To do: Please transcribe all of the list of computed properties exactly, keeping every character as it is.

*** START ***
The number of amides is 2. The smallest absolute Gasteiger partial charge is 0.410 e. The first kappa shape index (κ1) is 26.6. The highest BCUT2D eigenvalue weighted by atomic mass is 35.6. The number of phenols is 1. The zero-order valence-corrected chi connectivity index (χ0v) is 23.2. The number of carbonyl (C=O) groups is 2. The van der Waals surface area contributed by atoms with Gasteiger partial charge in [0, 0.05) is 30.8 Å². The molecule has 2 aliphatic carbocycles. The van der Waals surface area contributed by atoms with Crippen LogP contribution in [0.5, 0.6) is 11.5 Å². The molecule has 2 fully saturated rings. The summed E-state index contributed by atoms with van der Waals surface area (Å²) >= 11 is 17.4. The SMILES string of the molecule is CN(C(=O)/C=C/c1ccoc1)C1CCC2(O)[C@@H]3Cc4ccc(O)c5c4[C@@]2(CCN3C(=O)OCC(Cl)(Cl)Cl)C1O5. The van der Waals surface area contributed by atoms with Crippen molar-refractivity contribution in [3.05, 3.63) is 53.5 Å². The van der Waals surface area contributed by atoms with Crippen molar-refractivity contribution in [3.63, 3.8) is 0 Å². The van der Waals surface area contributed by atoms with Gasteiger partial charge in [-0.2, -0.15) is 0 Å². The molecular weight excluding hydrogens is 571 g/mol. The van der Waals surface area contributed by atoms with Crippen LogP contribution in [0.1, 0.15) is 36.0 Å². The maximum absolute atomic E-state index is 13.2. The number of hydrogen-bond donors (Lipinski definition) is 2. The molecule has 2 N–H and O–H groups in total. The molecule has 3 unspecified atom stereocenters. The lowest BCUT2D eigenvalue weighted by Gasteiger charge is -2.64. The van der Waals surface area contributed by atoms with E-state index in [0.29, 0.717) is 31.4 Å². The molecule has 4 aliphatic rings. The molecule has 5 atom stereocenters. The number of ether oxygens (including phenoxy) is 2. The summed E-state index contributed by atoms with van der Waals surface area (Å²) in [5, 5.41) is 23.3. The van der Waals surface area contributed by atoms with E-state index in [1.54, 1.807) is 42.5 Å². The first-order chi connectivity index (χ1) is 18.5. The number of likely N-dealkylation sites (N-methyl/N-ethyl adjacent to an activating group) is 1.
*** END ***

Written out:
The number of amides is 2. The smallest absolute Gasteiger partial charge is 0.410 e. The first kappa shape index (κ1) is 26.6. The highest BCUT2D eigenvalue weighted by atomic mass is 35.6. The number of phenols is 1. The zero-order valence-corrected chi connectivity index (χ0v) is 23.2. The number of carbonyl (C=O) groups is 2. The van der Waals surface area contributed by atoms with Gasteiger partial charge in [0, 0.05) is 30.8 Å². The molecule has 2 aliphatic carbocycles. The van der Waals surface area contributed by atoms with Crippen LogP contribution in [0.5, 0.6) is 11.5 Å². The molecule has 2 fully saturated rings. The summed E-state index contributed by atoms with van der Waals surface area (Å²) >= 11 is 17.4. The SMILES string of the molecule is CN(C(=O)/C=C/c1ccoc1)C1CCC2(O)[C@@H]3Cc4ccc(O)c5c4[C@@]2(CCN3C(=O)OCC(Cl)(Cl)Cl)C1O5. The van der Waals surface area contributed by atoms with Crippen molar-refractivity contribution in [3.05, 3.63) is 53.5 Å². The van der Waals surface area contributed by atoms with Crippen molar-refractivity contribution in [3.63, 3.8) is 0 Å². The van der Waals surface area contributed by atoms with Gasteiger partial charge in [-0.2, -0.15) is 0 Å². The molecular weight excluding hydrogens is 571 g/mol. The van der Waals surface area contributed by atoms with Crippen LogP contribution in [0.1, 0.15) is 36.0 Å². The maximum absolute atomic E-state index is 13.2. The number of hydrogen-bond donors (Lipinski definition) is 2. The molecule has 2 N–H and O–H groups in total. The molecule has 3 unspecified atom stereocenters. The lowest BCUT2D eigenvalue weighted by Gasteiger charge is -2.64. The van der Waals surface area contributed by atoms with E-state index in [0.29, 0.717) is 31.4 Å². The molecule has 4 aliphatic rings. The molecule has 5 atom stereocenters. The number of ether oxygens (including phenoxy) is 2. The summed E-state index contributed by atoms with van der Waals surface area (Å²) in [5, 5.41) is 23.3. The van der Waals surface area contributed by atoms with E-state index in [1.54, 1.807) is 42.5 Å². The first-order chi connectivity index (χ1) is 18.5. The number of likely N-dealkylation sites (N-methyl/N-ethyl adjacent to an activating group) is 1.